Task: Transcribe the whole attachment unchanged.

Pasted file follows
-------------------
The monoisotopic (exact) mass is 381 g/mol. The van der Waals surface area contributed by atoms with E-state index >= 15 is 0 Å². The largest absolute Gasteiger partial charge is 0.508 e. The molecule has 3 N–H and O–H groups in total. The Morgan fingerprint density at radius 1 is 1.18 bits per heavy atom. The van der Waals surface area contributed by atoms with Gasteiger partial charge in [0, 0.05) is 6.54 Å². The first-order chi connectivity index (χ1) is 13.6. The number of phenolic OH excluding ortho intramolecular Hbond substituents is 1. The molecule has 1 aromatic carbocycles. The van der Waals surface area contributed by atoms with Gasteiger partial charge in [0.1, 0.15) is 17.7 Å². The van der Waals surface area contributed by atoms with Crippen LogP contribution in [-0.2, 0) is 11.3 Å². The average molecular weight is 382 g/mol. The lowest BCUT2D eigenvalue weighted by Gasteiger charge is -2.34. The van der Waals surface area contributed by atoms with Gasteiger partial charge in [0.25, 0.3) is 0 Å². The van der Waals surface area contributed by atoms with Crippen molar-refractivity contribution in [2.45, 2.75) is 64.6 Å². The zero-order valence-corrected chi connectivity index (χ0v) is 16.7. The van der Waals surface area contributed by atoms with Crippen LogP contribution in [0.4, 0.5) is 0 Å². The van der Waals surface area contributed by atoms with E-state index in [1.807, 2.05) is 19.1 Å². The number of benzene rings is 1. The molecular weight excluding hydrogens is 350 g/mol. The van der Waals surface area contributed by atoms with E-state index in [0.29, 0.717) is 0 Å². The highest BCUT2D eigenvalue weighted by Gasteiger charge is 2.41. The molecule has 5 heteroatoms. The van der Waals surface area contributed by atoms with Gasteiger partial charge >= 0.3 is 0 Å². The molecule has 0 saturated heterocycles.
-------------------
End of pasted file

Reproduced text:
The monoisotopic (exact) mass is 381 g/mol. The van der Waals surface area contributed by atoms with E-state index >= 15 is 0 Å². The largest absolute Gasteiger partial charge is 0.508 e. The molecule has 3 N–H and O–H groups in total. The Morgan fingerprint density at radius 1 is 1.18 bits per heavy atom. The van der Waals surface area contributed by atoms with Gasteiger partial charge in [0, 0.05) is 6.54 Å². The first-order chi connectivity index (χ1) is 13.6. The number of phenolic OH excluding ortho intramolecular Hbond substituents is 1. The molecule has 1 aromatic carbocycles. The van der Waals surface area contributed by atoms with Gasteiger partial charge in [0.1, 0.15) is 17.7 Å². The van der Waals surface area contributed by atoms with Crippen LogP contribution in [-0.2, 0) is 11.3 Å². The average molecular weight is 382 g/mol. The lowest BCUT2D eigenvalue weighted by Gasteiger charge is -2.34. The van der Waals surface area contributed by atoms with Gasteiger partial charge in [0.25, 0.3) is 0 Å². The van der Waals surface area contributed by atoms with Crippen molar-refractivity contribution in [2.45, 2.75) is 64.6 Å². The zero-order valence-corrected chi connectivity index (χ0v) is 16.7. The van der Waals surface area contributed by atoms with Crippen LogP contribution in [0.4, 0.5) is 0 Å². The van der Waals surface area contributed by atoms with E-state index in [1.807, 2.05) is 19.1 Å². The number of benzene rings is 1. The molecular weight excluding hydrogens is 350 g/mol. The van der Waals surface area contributed by atoms with E-state index in [0.29, 0.717) is 0 Å². The highest BCUT2D eigenvalue weighted by Gasteiger charge is 2.41. The molecule has 5 heteroatoms. The van der Waals surface area contributed by atoms with Gasteiger partial charge >= 0.3 is 0 Å². The molecule has 0 saturated heterocycles.